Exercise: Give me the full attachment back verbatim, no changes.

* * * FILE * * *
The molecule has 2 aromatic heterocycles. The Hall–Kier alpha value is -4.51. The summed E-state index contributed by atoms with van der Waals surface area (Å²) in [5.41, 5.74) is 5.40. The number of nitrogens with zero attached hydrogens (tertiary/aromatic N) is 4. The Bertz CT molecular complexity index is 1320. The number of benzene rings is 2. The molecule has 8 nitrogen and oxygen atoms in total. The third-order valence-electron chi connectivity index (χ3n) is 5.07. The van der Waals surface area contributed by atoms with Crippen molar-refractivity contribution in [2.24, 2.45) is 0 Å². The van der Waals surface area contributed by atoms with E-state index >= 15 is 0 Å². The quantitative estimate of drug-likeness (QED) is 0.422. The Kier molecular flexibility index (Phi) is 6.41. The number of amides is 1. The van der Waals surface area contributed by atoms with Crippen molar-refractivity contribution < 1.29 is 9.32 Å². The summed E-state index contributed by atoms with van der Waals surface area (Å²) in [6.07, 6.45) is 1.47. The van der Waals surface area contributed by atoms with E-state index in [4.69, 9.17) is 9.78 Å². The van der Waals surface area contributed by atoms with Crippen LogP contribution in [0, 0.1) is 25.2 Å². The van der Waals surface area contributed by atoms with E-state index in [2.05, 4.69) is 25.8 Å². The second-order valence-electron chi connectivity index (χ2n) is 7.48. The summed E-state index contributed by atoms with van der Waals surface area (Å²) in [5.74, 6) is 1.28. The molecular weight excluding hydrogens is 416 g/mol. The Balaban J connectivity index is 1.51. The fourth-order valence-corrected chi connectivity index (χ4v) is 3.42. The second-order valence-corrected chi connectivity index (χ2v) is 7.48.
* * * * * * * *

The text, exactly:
The molecule has 2 aromatic heterocycles. The Hall–Kier alpha value is -4.51. The summed E-state index contributed by atoms with van der Waals surface area (Å²) in [5.41, 5.74) is 5.40. The number of nitrogens with zero attached hydrogens (tertiary/aromatic N) is 4. The Bertz CT molecular complexity index is 1320. The number of benzene rings is 2. The molecule has 8 nitrogen and oxygen atoms in total. The third-order valence-electron chi connectivity index (χ3n) is 5.07. The van der Waals surface area contributed by atoms with Crippen molar-refractivity contribution in [2.24, 2.45) is 0 Å². The van der Waals surface area contributed by atoms with E-state index >= 15 is 0 Å². The quantitative estimate of drug-likeness (QED) is 0.422. The Kier molecular flexibility index (Phi) is 6.41. The number of amides is 1. The van der Waals surface area contributed by atoms with Crippen molar-refractivity contribution < 1.29 is 9.32 Å². The summed E-state index contributed by atoms with van der Waals surface area (Å²) in [6.07, 6.45) is 1.47. The van der Waals surface area contributed by atoms with E-state index in [4.69, 9.17) is 9.78 Å². The van der Waals surface area contributed by atoms with Crippen LogP contribution in [0, 0.1) is 25.2 Å². The van der Waals surface area contributed by atoms with E-state index in [2.05, 4.69) is 25.8 Å². The second-order valence-electron chi connectivity index (χ2n) is 7.48. The summed E-state index contributed by atoms with van der Waals surface area (Å²) in [5.74, 6) is 1.28. The molecular weight excluding hydrogens is 416 g/mol. The Balaban J connectivity index is 1.51. The fourth-order valence-corrected chi connectivity index (χ4v) is 3.42. The second-order valence-corrected chi connectivity index (χ2v) is 7.48.